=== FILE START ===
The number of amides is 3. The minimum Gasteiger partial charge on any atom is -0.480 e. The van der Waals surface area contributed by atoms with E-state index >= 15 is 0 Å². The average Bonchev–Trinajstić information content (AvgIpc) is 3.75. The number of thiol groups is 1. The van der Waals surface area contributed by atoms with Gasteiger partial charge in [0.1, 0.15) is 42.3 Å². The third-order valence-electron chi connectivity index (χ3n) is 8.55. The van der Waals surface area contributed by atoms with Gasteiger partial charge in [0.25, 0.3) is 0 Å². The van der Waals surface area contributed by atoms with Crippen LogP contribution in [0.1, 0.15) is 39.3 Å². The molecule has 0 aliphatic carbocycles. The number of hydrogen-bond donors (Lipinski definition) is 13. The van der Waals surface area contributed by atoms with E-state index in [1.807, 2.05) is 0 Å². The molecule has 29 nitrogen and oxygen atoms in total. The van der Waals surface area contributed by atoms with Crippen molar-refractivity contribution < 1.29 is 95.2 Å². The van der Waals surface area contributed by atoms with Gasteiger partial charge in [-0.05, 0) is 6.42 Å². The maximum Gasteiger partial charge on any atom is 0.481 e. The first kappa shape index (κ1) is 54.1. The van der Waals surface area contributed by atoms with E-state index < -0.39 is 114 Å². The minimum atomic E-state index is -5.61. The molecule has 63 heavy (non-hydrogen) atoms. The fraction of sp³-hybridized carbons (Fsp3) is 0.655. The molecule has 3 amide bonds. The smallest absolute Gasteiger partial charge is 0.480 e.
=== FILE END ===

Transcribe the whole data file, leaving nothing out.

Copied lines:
The number of amides is 3. The minimum Gasteiger partial charge on any atom is -0.480 e. The van der Waals surface area contributed by atoms with E-state index >= 15 is 0 Å². The average Bonchev–Trinajstić information content (AvgIpc) is 3.75. The number of thiol groups is 1. The van der Waals surface area contributed by atoms with Gasteiger partial charge in [0.1, 0.15) is 42.3 Å². The third-order valence-electron chi connectivity index (χ3n) is 8.55. The van der Waals surface area contributed by atoms with Gasteiger partial charge in [0.25, 0.3) is 0 Å². The van der Waals surface area contributed by atoms with Crippen LogP contribution in [0.1, 0.15) is 39.3 Å². The molecule has 0 aliphatic carbocycles. The number of hydrogen-bond donors (Lipinski definition) is 13. The van der Waals surface area contributed by atoms with E-state index in [1.807, 2.05) is 0 Å². The molecule has 29 nitrogen and oxygen atoms in total. The van der Waals surface area contributed by atoms with Crippen molar-refractivity contribution < 1.29 is 95.2 Å². The van der Waals surface area contributed by atoms with Gasteiger partial charge in [-0.05, 0) is 6.42 Å². The maximum Gasteiger partial charge on any atom is 0.481 e. The first kappa shape index (κ1) is 54.1. The van der Waals surface area contributed by atoms with E-state index < -0.39 is 114 Å². The minimum atomic E-state index is -5.61. The molecule has 63 heavy (non-hydrogen) atoms. The fraction of sp³-hybridized carbons (Fsp3) is 0.655. The molecule has 3 amide bonds. The smallest absolute Gasteiger partial charge is 0.480 e.